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Horses Have Dichromatic Vision

You may think of horses as only being able to see in black and white. However, like dogs, horses have dichromatic vision, meaning they can see blues and greens on the color spectrum, but not reds. 

Humans have trichromatic vision, which allows us to see more colors. 

Foals Gestate for 11 Months

If you think going through nine months of pregnancy is tough, try 11! 

The average mare carries her foal anywhere between 320 and 362 days. Ponies will often have shorter gestation than full-sized horses, but every mare is unique. 

Horse Teeth Continuously Grow

Unlike human teeth, horses have teeth that continuously grow throughout their life. While grazing and eating hay helps keep them worn down, most domestic horses need to have their teeth floated a couple times a year. 

Teeth floating involves a veterinarian filing down uneven, overgrown and sharp places on teeth, so a horse can eat properly. A horse that needs their teeth floated may have trouble chewing and even sometimes drop food from their mouth while chewing.

Everything You Want to Know About Miniature Horses

If you want to make something cuter, just make it smaller. Miniature horses are like the dachshunds of the equine world, and they can be a great choice for families just getting into horses. 

That said, they're still a lot more complicated to own than a dog. Before bringing one home, here are a few facts to keep in mind.

Miniature Horses Are Not Ponies

Ponies, horses, what's the difference? Ponies have a different build than horses. Some of them can be as small as miniature horses, but their structure will look a lot different. Ponies are heavily-built, with short, stocky legs and thick necks.

Miniature horses, on the other hand, have the same proportions as full-sized horses, only smaller. They're like mini replicas of regular horses, whereas ponies have a distinct set of features all their own.

These Exiguous Equines Have Been Around for Centuries

The miniature horse isn't a modern-day invention. Mini horses were developed over several centuries, dating all the way back to Europe in the 1600s. They were prized for their ability to fit into smaller spaces than ordinary horses, proving themselves to be highly useful for work in mining.

They were also popular because of how adorable they were. Hundreds of years later, and their tiny lil' legs still make us want to adopt 10 of them.

Unlike Horses, They're Measured in Inches Instead of Hands

Horses are usually measured in hands, with one hand equaling 4 inches. A horse measuring 17 hands is 5-feet-8 at the withers, which is the highest point of its shoulder.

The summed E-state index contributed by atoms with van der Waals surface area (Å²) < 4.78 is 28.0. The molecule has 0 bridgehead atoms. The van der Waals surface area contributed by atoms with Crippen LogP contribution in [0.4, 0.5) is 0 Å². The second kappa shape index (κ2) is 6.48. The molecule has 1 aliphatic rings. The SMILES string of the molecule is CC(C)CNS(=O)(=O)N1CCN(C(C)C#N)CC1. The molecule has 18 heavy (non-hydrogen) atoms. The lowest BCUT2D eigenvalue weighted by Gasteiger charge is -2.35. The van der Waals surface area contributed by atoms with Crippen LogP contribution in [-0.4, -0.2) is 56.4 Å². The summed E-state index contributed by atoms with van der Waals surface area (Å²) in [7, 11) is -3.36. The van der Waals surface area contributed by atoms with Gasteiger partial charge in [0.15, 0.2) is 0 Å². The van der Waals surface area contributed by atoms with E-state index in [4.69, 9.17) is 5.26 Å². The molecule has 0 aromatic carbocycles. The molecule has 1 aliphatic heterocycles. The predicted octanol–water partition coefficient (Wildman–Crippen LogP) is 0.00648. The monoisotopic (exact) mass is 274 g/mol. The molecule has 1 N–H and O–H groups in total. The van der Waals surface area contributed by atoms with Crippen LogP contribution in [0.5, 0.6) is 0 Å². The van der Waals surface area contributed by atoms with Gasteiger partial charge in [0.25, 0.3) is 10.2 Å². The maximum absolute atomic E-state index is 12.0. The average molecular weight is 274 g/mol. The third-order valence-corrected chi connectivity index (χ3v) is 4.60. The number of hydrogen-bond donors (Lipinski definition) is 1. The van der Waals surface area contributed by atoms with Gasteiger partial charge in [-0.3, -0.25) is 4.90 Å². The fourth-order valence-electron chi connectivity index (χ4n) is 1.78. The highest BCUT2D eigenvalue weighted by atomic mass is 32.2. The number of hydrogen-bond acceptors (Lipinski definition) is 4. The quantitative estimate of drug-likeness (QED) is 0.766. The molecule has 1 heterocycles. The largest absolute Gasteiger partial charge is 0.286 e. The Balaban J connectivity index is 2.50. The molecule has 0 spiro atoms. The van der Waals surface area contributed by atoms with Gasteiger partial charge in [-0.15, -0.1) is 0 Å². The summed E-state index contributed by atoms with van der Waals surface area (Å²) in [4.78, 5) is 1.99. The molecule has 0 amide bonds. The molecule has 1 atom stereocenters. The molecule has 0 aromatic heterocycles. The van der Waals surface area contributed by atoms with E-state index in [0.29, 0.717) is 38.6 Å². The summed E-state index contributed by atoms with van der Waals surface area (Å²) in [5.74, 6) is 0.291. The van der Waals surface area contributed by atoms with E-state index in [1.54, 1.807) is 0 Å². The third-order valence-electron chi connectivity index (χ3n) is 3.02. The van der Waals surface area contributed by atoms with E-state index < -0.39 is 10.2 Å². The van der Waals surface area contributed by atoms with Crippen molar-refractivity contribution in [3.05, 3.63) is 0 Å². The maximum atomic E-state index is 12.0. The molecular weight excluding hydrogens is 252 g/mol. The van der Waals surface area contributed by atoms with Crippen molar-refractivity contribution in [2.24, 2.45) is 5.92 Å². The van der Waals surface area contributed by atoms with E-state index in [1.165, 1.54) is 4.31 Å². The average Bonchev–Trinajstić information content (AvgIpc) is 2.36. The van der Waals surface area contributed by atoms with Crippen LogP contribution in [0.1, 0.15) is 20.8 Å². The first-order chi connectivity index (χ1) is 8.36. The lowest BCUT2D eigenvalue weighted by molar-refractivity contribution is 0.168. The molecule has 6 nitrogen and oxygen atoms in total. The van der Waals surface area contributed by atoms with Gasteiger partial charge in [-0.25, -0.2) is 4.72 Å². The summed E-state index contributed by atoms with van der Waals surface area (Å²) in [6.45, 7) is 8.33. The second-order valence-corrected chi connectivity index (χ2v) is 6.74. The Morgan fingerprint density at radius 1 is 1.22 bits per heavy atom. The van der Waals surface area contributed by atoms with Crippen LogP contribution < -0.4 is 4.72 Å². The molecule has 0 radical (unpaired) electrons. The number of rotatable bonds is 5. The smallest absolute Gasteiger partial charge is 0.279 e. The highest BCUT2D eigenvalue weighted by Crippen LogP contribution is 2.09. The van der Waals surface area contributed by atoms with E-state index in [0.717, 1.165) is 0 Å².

Miniature horses, however, are measured in inches. To be considered a miniature horse, they should stay under 3-feet tall or technically 34 inches if you're being strict about it. That's smaller than the average kindergartener.

There Are Several Breeds of Miniature Horses

The American miniature horse is the most common breed of mini horse, but it's not the only one. The Falabella horse was the first breed of miniature horse, originating in Argentina.

Falabella breeders take their work extremely seriously, so Falabellas usually have cleaner bloodlines and are more expensive. You can find them anywhere, but they're harder to come by than American miniatures.

Getting a Mini Horse Doesn't Have to Be Expensive

The cost of a miniature horse is the least of your worries. If you just want a cute companion, you can buy an adult miniature horse for just a few hundred dollars. If you're looking for a purebred or show-quality animal, the prices are much higher.

Typically, they start around $1,000, with promising foals soaring into the tens of thousands of dollars. Even then, it's the care of a miniature horse that gets really expensive.

Minis Are a Great Option for Horse Lovers Short on Space, but Care Costs Add Up

Miniature horses are less expensive to keep than large ones, but a horse is a horse. Miniature horses have all the care requirements of larger horses, only on a smaller scale. They need:

  • At least a quarter of an acre of space, preferably a half acre or more 

  • A sturdy fence to keep them in (and predators out)

  • A barn

  • Hay, grass and rolled oats, and lots of them

  • Regular grooming

  • A farrier to maint

  • ain their hooves

  • Regular visits from the vet

If they're kept on your own property, care costs are usually around $150 per month, depending on your location. If you have your miniature horse boarded instead, prices start at around $300 per month, depending on whether you handle their daily care yourself or not. 

They Live a Really, Really Long Time

Horses live a long time to begin with, averaging a lifespan of around 25 to 30 years. Miniature horses, however, can live much, much longer.

Some mini horses have lived for nearly 50 years. Adopt one in your 30s, and you could have a companion practically for life. 

If You Let Them, Mini Horses Would Eat Breakfast Cereal

Plus candy, cookies and even soda. They're basically kindergarteners with hooves.

Instead of giving them people treats, the occasional apple or carrot is much better for them. Compared to hay, grass and grains, however, these foods are still high in sugar and should be offered in moderation.  

Miniature Horses Are Prone to Becoming Overweight

Miniature horses don't need to eat nearly as much as larger horse breeds. It's not just because of their size, either. They evolved from the Shetland Islands, which are known for having sparse vegetation. They adapted to metabolize food highly efficiently.

In the wild, this allowed them to survive, but in captivity, it's easy for mini horses to become overweight or obese. They should never be given people food, and some even need special muzzles to make them eat more slowly, keeping their weight in check.

They’re Not as Mini as You Might Think

Miniature horses have a mixed heritage, so their size and appearance vary widely. They're much smaller than standard horses, but they're not pocket pets by any means.